First impression on unpacking the Q702 test unit was the solid feel and clean, minimalist styling.
Sony, SanDisk ink Memory Stick pact
- — 06 September, 2001 14:17
Sony Corp.'s Memory Stick got a boost on Wednesday when the company signed a deal with memory card maker and reseller SanDisk Corp. under which SanDisk will supply Sony with flash memory and Sony will supply finished Memory Stick cards back to SanDisk for resale.
The deal also calls for the two companies to work together on development and separate manufacturing of next-generation Memory Stick media. Those cards are expected to appear in the "near future," according to Sony spokesman Atsuo Omagari. He would not disclose details of the new cards although said they would operate at higher speeds and have capacities of "several gigabytes."
For Sony and its millions of Memory Stick users, the deal means a third source for the chewing-gum sized memory cards. In addition to its own-brand cards, Lexar Media Inc. began selling Memory Stick shortly after Sony made a US$2 million investment in the company in April 2000.
SanDisk gets a new customer for its flash memory chips and is also able to complete its product line and boast it sells media for each of the major memory card formats.
"It's something we want to offer to our customers because they have been saying they want Memory Stick," said Mike Wong, a spokesman for SanDisk. "Memory Stick has been selling very well, I think Sony has sold over 7 million since their introduction. There is certainly a lot of demand."
The card competes with SanDisk's own Compact Flash and MultiMediaCard, which was developed by the company with Toshiba Corp. and Matsushita Electric Industrial Co. Ltd., but the agreement, and SanDisk's work on a next-generation Memory Stick, won't affect those cards, said Wong. "This is an addition to our product line. It won't supersede any of our existing products."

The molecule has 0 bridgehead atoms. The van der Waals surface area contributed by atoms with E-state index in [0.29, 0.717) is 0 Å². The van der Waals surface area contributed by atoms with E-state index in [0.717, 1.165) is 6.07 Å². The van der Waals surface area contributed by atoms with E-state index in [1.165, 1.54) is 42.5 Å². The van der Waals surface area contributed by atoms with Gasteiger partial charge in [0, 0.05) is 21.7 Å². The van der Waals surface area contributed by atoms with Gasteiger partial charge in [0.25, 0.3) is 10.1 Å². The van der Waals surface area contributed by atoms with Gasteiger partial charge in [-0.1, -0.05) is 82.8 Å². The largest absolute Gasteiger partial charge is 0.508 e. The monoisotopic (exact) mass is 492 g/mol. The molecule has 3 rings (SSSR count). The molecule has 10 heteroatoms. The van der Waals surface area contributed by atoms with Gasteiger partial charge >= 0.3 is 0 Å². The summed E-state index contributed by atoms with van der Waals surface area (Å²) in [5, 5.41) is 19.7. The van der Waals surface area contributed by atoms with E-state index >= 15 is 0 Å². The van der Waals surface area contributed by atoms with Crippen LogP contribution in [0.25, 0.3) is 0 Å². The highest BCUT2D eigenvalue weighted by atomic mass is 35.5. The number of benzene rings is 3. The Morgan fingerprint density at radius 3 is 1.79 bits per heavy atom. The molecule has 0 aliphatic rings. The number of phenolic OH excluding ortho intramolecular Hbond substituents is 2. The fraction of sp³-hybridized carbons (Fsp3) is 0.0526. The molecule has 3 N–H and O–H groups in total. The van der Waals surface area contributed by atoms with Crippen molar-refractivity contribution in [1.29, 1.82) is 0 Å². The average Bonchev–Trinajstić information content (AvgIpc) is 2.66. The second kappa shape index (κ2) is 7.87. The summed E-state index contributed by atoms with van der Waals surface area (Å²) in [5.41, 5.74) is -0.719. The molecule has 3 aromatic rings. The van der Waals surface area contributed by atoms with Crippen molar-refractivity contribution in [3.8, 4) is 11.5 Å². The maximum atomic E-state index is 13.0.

The turbulent memory chip market, which is seeing all-time price lows at present, is proving a boon for consumers who are able to find media for cheaper prices than ever before, said Wong.
"There is a lot of demand for flash (memory) cards and a lot of that is because prices are coming down and capacities are going up," he said. "We're seeing a lot of demand across the board. Smart Media, which was on of the original formats, has been selling well because it has a large installed base, Compact Flash has been selling well because digital cameras are becoming very popular and the newer form factors, MultiMediaCard and Secure Digital have been selling very well."